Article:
Purr

Purr

[pur]
A purr is a sound made by all species of felids and is a part of cat communication. It varies in detail from cat to cat (e.g., loudness, tone, etc.), and from species to species, but can be characterized as a sort of tonal buzzing. Domestic cats purr in a frequency range of 22.4 to 30.2 hertz. Some cats purr so strongly that their entire bodies vibrate; conversely, other cats may purr so quietly that the only indication is a vibration felt when touching the cat's throat. In addition, some are able to meow or hiss without interrupting the purring sound. (to a domestic cat purring)

Although purring is most commonly associated with felids, other animals, such as raccoons, also purr. Guinea Pigs (while in heat), Rabbits, Squirrels, elephants (while eating) & gorillas (while eating) are also known to purr.

Purring mechanism

Despite being a universally recognized phenomenon, the exact mechanism by which the cat purrs has been frustratingly elusive for scientists. This is partly because the cat has no obvious anatomical feature unique to it that would be responsible. One hypothesis, backed up by electromyographic studies, is that cats produce the purring noise by fast twitching of the muscles in their larynx, which rapidly dilate and constrict the glottis, causing air vibrations during inhalation and exhalation. Combined with the steady inhalation and exhalation of air as the cat breathes, a purring noise is produced with strong harmonics.

It was once believed that only the cats of the Felis genus could purr; some older texts may still say this. In fact, all cats are able to purr, although the cats of the Panthera genus (Tiger, Lion, Jaguar and Leopard) are only able to purr when exhaling. All cats other than the Panthera, even larger ones such as the cheetah, purr.

Historical theories

One hypothesis held that purring involved blood hitting the aorta. Another possibility was that another area of soft tissue or muscular tissue in the neck or torso (e.g., the diaphragm) similarly vibrates. Another held that purring might be caused by vibration of the hyoid apparatus, a series of small bones connecting the skull and the larynx that nominally serves to support the tongue. Yet another hypothesis held that cats might possess a special purring organ, though none was ever found.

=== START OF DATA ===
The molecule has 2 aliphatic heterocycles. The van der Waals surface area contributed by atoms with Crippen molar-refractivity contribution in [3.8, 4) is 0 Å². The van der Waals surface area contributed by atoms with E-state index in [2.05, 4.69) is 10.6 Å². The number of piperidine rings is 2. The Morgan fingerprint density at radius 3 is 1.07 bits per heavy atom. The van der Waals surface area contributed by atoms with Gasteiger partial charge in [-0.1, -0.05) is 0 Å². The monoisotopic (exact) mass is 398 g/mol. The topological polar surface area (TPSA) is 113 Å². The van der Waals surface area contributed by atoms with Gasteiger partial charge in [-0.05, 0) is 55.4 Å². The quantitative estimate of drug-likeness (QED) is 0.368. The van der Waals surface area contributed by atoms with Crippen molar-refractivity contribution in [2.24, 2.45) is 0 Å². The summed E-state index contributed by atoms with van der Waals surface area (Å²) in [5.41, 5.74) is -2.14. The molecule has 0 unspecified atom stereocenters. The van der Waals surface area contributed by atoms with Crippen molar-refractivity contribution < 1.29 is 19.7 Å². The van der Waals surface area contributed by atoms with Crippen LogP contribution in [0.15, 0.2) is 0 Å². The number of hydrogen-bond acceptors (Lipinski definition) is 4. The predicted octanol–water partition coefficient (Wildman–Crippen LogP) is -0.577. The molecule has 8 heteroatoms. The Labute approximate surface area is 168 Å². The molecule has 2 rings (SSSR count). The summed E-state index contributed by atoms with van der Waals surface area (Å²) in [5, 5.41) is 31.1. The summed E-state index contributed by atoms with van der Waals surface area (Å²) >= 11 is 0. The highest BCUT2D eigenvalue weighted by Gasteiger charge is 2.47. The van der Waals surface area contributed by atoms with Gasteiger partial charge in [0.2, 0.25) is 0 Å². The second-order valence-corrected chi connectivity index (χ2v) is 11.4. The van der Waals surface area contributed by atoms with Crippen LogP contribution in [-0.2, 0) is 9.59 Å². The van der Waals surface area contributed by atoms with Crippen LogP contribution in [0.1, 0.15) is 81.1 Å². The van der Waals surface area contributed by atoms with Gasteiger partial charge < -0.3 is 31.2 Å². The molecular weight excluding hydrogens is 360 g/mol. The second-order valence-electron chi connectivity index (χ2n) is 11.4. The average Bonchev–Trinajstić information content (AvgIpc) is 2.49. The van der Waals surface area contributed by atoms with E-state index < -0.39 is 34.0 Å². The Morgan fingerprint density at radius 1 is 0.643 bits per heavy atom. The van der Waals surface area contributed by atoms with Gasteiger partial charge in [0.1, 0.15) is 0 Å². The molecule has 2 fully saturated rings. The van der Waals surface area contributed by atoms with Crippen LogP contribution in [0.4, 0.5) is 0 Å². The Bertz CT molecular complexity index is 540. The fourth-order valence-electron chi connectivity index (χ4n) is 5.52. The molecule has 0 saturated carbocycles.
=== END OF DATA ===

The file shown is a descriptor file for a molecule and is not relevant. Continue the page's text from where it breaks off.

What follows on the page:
Reasons for purring

Whatever the purpose of purring by cats, it is obviously not to have an effect on humans. It is likely that purring is used for communications between cats, not to 'talk' to humans. Nonetheless, humans have persisted in offering explanations such as these.

Because cats often purr when being petted, or when relaxed, or when eating, owners tend to assume that purring is a sign of contentment, and find it pleasant to hear. However, cats are also observed to purr in other situations. Female cats are known to sometimes purr while giving birth. Also, domestic cats have been often reported to purr when injured, sick, in pain or dying. Purring may also be a signaling mechanism between mother cats and nursing kittens.

References

  • Stogdale L, Delack JB. Feline purring. Compendium on Continuing Education for the Practicing Veterinarian 1985; 7: 551-553.
  • Reprinted in: Voith VL, Borchelt PL (eds). Readings in Companion Animal Behavior. Trenton: Veterinary Learning Systems, 1996; 269-270.

External links

Search another word or see purron Dictionary | Thesaurus |Spanish
Copyright © 2014 Dictionary.com, LLC. All rights reserved.
  • Please Login or Sign Up to use the Recent Searches feature
FAVORITES
RECENT

;